Back in March, Governor Hickenlooper signed switchblade legalization legislation. It goes into effect today, August 9th. But be warned, since Colorado does not (yet) have knife law preemption your may face restrictions in cities such as Denver and others. Length limits for concealed knives remain in place as well. Read the attached Knife Rights press release for more details.
From Knife Rights:
Colorado’s switchblade and gravity knife ban repeal takes effect on Wednesday, August 9th.
Knife Rights Chairman Doug Ritter said, “we were very pleased to be able to support Senator Hill and Representative Lebsock in moving this bill through the legislature and delivering more freedom for Colorado knife owners.” Knife Rights’ Director of Legislative Affairs, Todd Rathner, traveled to Denver to lobby the bill at the invitation of the sponsors, overcoming objections raised by some legislators.
Knife Rights would also like to recognize Sen. Hill’s constituent, retired Air Force Master Sgt. John Bloodgood, whose request was the inspiration for this bill and who did a great job supporting the bill in testimony at the bill’s hearings.WARNING: Automatic (switchblade) and gravity knives are still subject to Colorado’s concealed carry blade length limitation of 3.5 inches or less.WARNING: Unfortunately, while the state law has changed in Colorado, without state knife law preemption a significant number of municipalities in Colorado currently still ban switchblades, mirroring the old state law. Among them is the state’s largest city, Denver, as well as Aurora, Boulder, Colorado Springs and Lakewood. No doubt others do as well and this patchwork of local bans is potentially waiting to trap unwary knife carriers.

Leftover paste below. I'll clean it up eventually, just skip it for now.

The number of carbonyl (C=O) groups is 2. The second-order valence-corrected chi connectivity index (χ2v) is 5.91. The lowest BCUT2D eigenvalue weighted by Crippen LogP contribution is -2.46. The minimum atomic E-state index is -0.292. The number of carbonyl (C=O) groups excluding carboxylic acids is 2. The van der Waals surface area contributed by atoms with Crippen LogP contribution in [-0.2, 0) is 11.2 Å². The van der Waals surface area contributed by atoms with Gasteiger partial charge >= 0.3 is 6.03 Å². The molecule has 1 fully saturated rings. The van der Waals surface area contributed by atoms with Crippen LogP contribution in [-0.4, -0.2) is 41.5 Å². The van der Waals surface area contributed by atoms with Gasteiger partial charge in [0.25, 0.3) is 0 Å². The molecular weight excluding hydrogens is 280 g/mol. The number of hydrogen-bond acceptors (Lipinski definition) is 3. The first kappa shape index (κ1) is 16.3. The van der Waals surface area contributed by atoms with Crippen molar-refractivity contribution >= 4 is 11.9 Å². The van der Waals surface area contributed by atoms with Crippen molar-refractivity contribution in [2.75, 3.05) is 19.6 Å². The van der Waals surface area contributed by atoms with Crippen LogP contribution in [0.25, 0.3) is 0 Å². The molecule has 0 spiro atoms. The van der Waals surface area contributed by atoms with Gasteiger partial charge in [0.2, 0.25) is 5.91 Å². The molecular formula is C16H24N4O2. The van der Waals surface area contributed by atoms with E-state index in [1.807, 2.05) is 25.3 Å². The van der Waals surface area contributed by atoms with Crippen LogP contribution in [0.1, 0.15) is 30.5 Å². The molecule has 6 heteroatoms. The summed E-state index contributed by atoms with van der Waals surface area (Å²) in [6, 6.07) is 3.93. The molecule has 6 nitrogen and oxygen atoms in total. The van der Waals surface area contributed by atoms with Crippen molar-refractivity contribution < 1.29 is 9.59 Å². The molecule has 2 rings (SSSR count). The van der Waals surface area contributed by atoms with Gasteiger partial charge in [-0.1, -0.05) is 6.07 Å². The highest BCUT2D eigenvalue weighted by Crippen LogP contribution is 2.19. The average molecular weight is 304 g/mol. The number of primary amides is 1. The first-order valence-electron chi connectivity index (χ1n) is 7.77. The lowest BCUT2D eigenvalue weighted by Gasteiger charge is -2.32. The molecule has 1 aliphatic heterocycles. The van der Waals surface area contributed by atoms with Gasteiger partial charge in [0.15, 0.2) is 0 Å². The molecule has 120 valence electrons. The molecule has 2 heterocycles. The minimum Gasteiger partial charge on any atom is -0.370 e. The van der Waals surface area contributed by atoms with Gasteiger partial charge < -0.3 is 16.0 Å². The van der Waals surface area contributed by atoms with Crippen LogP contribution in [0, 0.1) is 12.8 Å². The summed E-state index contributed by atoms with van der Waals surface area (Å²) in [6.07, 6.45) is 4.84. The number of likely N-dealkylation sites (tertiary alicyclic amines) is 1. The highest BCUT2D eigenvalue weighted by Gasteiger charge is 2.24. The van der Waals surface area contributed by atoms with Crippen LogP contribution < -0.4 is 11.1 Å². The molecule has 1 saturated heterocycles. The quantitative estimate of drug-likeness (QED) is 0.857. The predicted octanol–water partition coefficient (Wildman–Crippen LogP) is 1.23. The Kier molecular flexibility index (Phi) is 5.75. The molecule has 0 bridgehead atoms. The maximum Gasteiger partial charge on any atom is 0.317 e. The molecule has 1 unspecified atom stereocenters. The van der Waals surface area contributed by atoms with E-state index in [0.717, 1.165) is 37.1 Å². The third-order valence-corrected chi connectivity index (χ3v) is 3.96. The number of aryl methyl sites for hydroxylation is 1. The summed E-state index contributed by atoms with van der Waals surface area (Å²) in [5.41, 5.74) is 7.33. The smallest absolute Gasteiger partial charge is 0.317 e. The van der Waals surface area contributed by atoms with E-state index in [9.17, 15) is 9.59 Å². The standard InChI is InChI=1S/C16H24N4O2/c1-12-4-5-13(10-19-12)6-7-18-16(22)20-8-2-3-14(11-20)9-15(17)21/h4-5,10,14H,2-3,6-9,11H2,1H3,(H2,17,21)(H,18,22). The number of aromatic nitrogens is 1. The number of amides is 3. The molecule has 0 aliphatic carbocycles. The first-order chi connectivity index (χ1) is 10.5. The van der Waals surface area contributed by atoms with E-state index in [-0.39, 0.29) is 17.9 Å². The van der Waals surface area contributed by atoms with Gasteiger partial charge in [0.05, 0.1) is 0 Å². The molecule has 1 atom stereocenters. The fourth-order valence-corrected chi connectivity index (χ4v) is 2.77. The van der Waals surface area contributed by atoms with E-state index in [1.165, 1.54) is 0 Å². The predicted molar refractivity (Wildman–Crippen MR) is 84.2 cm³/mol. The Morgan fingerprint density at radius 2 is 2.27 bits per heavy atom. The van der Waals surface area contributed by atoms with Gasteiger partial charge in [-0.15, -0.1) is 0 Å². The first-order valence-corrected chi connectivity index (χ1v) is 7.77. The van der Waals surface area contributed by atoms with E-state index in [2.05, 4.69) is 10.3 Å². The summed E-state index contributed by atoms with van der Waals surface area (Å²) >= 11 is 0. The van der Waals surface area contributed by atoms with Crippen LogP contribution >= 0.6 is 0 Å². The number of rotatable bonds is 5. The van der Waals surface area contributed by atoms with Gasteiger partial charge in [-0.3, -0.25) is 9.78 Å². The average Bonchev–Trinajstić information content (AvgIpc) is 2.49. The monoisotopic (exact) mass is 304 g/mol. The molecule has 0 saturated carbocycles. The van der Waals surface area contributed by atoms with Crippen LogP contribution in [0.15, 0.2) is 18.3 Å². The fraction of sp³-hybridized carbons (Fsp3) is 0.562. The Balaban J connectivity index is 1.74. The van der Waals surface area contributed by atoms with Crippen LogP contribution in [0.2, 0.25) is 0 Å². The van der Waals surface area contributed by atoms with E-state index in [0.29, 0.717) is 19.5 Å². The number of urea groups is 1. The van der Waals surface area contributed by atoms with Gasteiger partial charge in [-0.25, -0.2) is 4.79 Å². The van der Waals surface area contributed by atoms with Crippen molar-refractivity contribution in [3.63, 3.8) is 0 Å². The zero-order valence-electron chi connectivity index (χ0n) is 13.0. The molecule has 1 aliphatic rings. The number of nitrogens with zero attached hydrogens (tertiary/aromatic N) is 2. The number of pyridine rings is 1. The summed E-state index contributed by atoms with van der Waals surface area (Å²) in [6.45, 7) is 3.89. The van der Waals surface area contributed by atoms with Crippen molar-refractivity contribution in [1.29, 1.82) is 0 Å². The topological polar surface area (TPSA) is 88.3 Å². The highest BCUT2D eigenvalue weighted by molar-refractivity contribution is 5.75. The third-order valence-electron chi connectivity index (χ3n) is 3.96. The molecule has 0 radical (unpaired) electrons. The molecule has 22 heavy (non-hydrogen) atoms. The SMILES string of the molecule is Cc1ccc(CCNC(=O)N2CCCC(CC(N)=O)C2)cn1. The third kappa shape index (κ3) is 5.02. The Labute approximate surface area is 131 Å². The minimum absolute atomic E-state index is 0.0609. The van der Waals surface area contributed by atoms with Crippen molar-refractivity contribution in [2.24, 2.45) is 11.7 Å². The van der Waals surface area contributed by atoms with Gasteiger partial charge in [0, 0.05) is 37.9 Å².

On the other hand, solid legal arguments can be made that despite lack of express preemption, state law trumps local law in this case. In order to prohibit switchblades and gravity knives the local jurisdictions must show that banning these knives is a matter of unique local concern. That is a fairly high bar.Moreover, an argument can also be made that despite the fact that Colorado’s concealed carry permit is a handgun permit, the language used in these local ordinances may enable permit holders be allowed to carry otherwise prohibited knives that are state legal.
However, it should be noted that neither legal theory has been tested in court, at least specific to these knives. As such, you may want to avoid being that test case!These cities whose municipal regulations are now out of step with state law should immediately eliminate their bans instead of waiting until a court decision or other events force them to do so.